The research of the group is focused on energy and sustainability. The research encompasses design, synthesis, functionalization, and self-assembly of nanoscale materials for applications in plasmonics, photonics, electronics, sensing, separation, and medicine. Using wet chemistry, electrospinning, physical deposition and their combinations, they aim to create nanomaterials and nanocomposites (e.g. metal, metal oxide, polymer, etc.) with diverse multifunctional properties for new technological applications.
A foundation of the state of Baden-Württemberg in Germany, the Institute for Microelectronics Stuttgart is involved in industry-oriented research in silicon technology, application-specific integrated circuits (ASICs), photo lithography and image sensors as well as vocational education.
This group at the Leibniz Institute for Solid State and Materials Research Dresden deals with nanoscale research in areas such as photonics, electronics, nanomaterials design, quantum optics, or biophysics.
The Institute for New Materials has already been concentrating since 1990 on the research in and development of new nanomaterials to production maturity and is a European center of chemical nanotechnology for material innovations.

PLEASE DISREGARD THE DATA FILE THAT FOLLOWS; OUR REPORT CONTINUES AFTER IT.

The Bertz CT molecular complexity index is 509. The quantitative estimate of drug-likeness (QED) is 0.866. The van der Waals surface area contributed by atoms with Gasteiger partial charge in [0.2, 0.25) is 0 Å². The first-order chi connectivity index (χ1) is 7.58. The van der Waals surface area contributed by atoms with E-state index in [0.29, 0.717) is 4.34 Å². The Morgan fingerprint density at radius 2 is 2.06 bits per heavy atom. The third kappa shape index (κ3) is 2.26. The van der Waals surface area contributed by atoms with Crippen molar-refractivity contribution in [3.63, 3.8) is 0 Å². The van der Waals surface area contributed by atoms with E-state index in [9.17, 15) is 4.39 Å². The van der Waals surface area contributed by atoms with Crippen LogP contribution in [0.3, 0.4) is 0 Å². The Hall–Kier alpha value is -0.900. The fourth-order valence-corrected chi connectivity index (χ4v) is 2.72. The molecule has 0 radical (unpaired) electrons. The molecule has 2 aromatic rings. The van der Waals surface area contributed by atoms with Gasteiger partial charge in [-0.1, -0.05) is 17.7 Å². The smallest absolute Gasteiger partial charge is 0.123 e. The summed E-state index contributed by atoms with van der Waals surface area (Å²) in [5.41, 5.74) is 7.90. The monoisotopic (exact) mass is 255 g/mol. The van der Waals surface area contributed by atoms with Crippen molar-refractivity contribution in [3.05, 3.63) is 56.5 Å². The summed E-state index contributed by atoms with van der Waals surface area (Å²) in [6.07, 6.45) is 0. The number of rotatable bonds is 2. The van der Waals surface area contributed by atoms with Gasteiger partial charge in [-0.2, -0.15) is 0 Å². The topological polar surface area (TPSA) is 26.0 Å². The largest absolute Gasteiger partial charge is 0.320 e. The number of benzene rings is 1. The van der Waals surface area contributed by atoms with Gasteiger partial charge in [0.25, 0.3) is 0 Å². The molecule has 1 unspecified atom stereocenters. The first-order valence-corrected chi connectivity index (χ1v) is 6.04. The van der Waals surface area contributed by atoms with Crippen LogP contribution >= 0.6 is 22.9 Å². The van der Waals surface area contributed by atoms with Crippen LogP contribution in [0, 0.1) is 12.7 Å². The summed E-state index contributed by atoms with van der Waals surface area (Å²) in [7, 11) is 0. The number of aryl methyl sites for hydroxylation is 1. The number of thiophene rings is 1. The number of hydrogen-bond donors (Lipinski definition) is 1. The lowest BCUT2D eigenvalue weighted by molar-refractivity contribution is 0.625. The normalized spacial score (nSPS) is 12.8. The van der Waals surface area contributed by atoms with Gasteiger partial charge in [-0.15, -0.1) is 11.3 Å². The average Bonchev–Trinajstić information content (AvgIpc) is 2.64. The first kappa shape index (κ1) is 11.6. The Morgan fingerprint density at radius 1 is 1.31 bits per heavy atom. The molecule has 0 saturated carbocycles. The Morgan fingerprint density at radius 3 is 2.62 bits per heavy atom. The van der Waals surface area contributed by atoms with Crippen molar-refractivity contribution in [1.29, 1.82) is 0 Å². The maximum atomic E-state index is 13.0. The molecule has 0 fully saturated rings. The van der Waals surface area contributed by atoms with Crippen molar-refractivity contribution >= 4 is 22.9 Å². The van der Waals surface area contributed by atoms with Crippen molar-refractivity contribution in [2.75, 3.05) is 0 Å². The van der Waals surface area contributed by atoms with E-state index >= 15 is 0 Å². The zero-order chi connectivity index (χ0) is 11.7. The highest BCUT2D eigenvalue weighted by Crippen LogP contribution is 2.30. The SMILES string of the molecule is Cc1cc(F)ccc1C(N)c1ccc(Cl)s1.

IFMIT is a virtual institute comprised of chemists, physicists and material scientists from two departments of the RWTH Aachen und from two departments of the CNI of the Research Centre Jülich. All scientists concerned have already been successful within their respective area of research concerning Nanotechnology.
Since its foundation in 1992, the IPHT has performed top-rank research and development receiving worldwide appreciation. Its present concentration on photonic technology aims at strengthening its existing scientific and technological competences and to expand into new areas of modern optics. The institute's ambitious goal is to be among the world?s leading developers of photonic technology and its applications.